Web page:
The defendant raises several issues with numerous subissues. The primary issues raised are: (1) whether he was denied a fair trial by (a) commencement of the trial and composition of the jury; (b) prosecutorial overreaching; (c) court's evidentiary rulings; (d) police testimony; (2) whether the sentences imposed are excessive or improper; (3) whether reversal and/or remand of the 82 CF 1492 convictions would mandate vacation of the probation revocation.

1. FAIR TRIAL

(A) Commencement of the trial and composition of the jury. The defendant contends (1) it was error for the court to deny a mistrial requested after a week-long delay of trial due to the illness-related absence of the trial judge; (2) two jurors were improperly excused after jeopardy had attached; (3) his right to be present at every critical stage of the trial was violated by the court's excusal of the two jurors out of his presence; (4) his right to have the trial completed by a particular tribunal was violated by the court's excusing of the two jurors; (5) he was prejudiced by the court's refusal to withdraw a juror who admitted on the third day of trial that she could not be impartial; and, as a result of the foregoing, (6) reversal is mandated and reprosecution is barred by the double jeopardy clause or, alternatively, he is entitled to a new trial.

Prior to adjournment on February 7, 1983, the jury here had been sworn, opening statements made, and one witness had testified concerning what he observed when he drove past the scene of the robbery on the evening in question. Due to the illness of the trial judge, Harry D. Strouse, Jr., trial did not resume until February 14, 1983. In the interim, two of the jurors were excused by another judge, Chief Judge Jack Hoogasian, and the two alternate jurors were seated, all without notice to or knowledge of the defendant. Defendant's motions for a mistrial and for the post-trial grant of an evidentiary hearing as to the circumstances surrounding the excusing of the two jurors were denied.

Defendant argues it was an abuse of the court's discretion to deny a mistrial under these circumstances, since it could reasonably be inferred that the other 10 jurors may have resented having to remain on the jury and may have harbored animosity toward the defendant as a result. The defendant cites no Illinois cases in support of his advancement of the proposition that the illness of the judge has long been deemed a proper basis for the granting of a mistrial. He does cite four cases from other jurisdictions which, as explained below, show only that a mistrial may be declared due to illness.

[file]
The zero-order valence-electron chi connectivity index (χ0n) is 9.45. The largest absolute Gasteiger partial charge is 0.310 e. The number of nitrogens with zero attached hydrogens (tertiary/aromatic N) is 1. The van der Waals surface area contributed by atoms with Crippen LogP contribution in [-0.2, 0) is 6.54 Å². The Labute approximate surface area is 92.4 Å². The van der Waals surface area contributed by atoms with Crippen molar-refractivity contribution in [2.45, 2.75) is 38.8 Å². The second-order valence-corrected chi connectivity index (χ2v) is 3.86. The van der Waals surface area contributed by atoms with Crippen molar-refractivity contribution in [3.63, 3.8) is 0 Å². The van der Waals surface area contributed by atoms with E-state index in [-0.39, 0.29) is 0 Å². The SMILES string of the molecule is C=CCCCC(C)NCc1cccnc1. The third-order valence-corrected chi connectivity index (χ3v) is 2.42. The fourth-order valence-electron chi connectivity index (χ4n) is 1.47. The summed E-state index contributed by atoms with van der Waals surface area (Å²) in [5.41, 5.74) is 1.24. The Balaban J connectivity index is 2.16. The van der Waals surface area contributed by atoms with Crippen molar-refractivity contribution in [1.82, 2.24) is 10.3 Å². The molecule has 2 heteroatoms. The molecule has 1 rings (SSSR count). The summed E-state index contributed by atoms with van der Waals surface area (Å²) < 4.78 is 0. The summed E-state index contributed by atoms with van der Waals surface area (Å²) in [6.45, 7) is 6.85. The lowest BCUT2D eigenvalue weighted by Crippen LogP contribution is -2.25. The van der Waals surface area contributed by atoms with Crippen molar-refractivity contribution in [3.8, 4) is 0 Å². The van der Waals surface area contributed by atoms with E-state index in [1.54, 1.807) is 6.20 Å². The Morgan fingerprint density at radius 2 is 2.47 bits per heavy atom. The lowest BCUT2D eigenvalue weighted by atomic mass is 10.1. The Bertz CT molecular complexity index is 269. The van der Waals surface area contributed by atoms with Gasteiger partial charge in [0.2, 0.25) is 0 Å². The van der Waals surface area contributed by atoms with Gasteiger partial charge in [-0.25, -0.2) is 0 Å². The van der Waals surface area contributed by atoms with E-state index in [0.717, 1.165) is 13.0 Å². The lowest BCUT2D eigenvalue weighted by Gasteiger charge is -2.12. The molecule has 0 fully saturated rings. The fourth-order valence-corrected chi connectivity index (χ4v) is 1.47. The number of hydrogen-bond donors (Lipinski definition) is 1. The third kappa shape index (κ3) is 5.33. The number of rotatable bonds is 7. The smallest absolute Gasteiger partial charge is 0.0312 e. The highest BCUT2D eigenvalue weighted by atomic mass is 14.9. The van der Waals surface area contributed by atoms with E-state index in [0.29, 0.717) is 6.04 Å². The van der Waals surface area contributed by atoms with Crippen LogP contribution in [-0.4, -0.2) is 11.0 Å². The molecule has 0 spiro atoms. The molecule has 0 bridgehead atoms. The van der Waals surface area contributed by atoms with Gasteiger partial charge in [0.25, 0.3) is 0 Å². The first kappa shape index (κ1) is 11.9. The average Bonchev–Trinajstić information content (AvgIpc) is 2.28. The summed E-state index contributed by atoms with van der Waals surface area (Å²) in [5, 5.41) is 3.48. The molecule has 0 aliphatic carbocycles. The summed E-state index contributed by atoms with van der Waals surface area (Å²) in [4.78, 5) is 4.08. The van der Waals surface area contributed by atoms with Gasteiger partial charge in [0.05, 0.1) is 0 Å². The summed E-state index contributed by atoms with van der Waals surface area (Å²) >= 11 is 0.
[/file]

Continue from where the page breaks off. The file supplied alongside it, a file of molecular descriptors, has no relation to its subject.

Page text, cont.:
The State responds the defendant's argument here is based on speculation which has no foundation in the record, and is belied by the fact no other jurors sought to be removed from the panel.

• 1 The decision to declare a mistrial rests within the discretion of the trial court and is not subject to review unless there has been an abuse of that discretion. (People v. Chaffin (1969), 115 Ill. App.2d 1, rev'd on other grounds (1971), 49 Ill.2d 356.) The party moving for a mistrial bears the burden of making a showing that he has been prejudiced (People v. Robinson (1979), 68 Ill. App.3d 747, 753; People v. Dolgin (1953), 415 Ill. 434, 445) which, in turn, makes the declaration of a mistrial manifestly necessary or consistent with the ends of justice. People v. Bracy (1973), 14 Ill. App.3d 495.

The cases cited by the defendant from other jurisdictions support his position on this issue only to the extent that the illness of the court has been recognized, inter alia, as an exception to the general rule that a person may not twice be put in jeopardy for the same offense. In such cases of illness of the judge, the trial may be suspended for a time or discontinued altogether due to the necessity of the situation. However, the defendant, even though he may not have consented to the suspension or termination, will not thereafter be protected from another trial upon the same indictment. See Commonwealth v. McCormick (1881), 130 Mass. 61, citing Nugent v. State (Ala. 1833), 4 Stew. and Port. 72; accord, State v. Richardson (1896), 47 S.C. 166, 25 S.E. 220; State v. Slorah (1919), 118 Me. 203, 106 A. 768.

Defendant's claim that the court erred in not granting a mistrial must fail on the basis of the record alone. From the following colloquy, it appears defense counsel was presented with a choice of three options, yet he opted to keep the case before Judge Strouse:

"MR. DOHERTY [Defense counsel]: Judge, for the record, I want to make a motion for a mistrial. I want to make a motion for mistrial, Your Honor, based on the unfortunate illness of the Court. The jury has been sitting for a week. I was under the impression they offered me a mistrial last Thursday, with the proviso that the case would be transferred to Hoogasian. I understand the confusion apparently is mine.

THE COURT: I think the problem was, when I got sick, when I talked to Mr. Briscoe, I told them it would seem to me there were three options, one is to grant a mistrial and start over, one is to continue the case before Judge Hoogasian, and of course, the other is just to wait until I came back.

MR. BRISCOE [Assistant State's Attorney]: And I thought I had expressed all three of those.

THE COURT: He said he had talked with you and given the options, and the jury was here, and, it is now 10:20, and we have been ready to go since 9:30 on this case.

MR. DOHERTY: I don't see any serious prejudice.

THE COURT: Period."